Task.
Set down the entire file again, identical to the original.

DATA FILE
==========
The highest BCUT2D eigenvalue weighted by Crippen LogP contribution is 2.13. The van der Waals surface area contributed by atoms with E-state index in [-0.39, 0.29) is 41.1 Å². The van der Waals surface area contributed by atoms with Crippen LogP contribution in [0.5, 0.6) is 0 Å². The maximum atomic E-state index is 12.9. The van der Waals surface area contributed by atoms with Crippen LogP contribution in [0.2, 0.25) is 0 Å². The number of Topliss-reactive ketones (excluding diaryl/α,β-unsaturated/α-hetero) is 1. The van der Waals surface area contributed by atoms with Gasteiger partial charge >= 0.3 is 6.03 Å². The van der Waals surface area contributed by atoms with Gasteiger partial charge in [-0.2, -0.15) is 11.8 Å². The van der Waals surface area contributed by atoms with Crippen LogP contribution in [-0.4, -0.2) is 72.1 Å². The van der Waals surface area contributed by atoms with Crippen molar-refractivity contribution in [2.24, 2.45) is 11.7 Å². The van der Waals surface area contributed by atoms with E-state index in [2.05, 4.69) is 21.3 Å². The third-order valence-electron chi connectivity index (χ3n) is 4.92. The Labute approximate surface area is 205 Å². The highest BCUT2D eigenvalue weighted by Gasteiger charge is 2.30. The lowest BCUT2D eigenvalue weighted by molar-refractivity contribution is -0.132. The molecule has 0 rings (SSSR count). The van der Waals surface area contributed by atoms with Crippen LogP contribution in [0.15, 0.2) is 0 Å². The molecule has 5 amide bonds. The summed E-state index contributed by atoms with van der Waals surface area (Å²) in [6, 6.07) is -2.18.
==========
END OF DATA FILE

The highest BCUT2D eigenvalue weighted by Crippen LogP contribution is 2.13. The van der Waals surface area contributed by atoms with E-state index in [-0.39, 0.29) is 41.1 Å². The van der Waals surface area contributed by atoms with Crippen LogP contribution in [0.5, 0.6) is 0 Å². The maximum atomic E-state index is 12.9. The van der Waals surface area contributed by atoms with Crippen LogP contribution in [0.2, 0.25) is 0 Å². The number of Topliss-reactive ketones (excluding diaryl/α,β-unsaturated/α-hetero) is 1. The van der Waals surface area contributed by atoms with Gasteiger partial charge >= 0.3 is 6.03 Å². The van der Waals surface area contributed by atoms with Gasteiger partial charge in [-0.2, -0.15) is 11.8 Å². The van der Waals surface area contributed by atoms with Crippen LogP contribution in [-0.4, -0.2) is 72.1 Å². The van der Waals surface area contributed by atoms with Crippen molar-refractivity contribution in [2.24, 2.45) is 11.7 Å². The van der Waals surface area contributed by atoms with E-state index in [2.05, 4.69) is 21.3 Å². The third-order valence-electron chi connectivity index (χ3n) is 4.92. The Labute approximate surface area is 205 Å². The highest BCUT2D eigenvalue weighted by Gasteiger charge is 2.30. The lowest BCUT2D eigenvalue weighted by molar-refractivity contribution is -0.132. The molecule has 0 rings (SSSR count). The van der Waals surface area contributed by atoms with Crippen LogP contribution in [0.15, 0.2) is 0 Å². The molecule has 5 amide bonds. The summed E-state index contributed by atoms with van der Waals surface area (Å²) in [6, 6.07) is -2.18.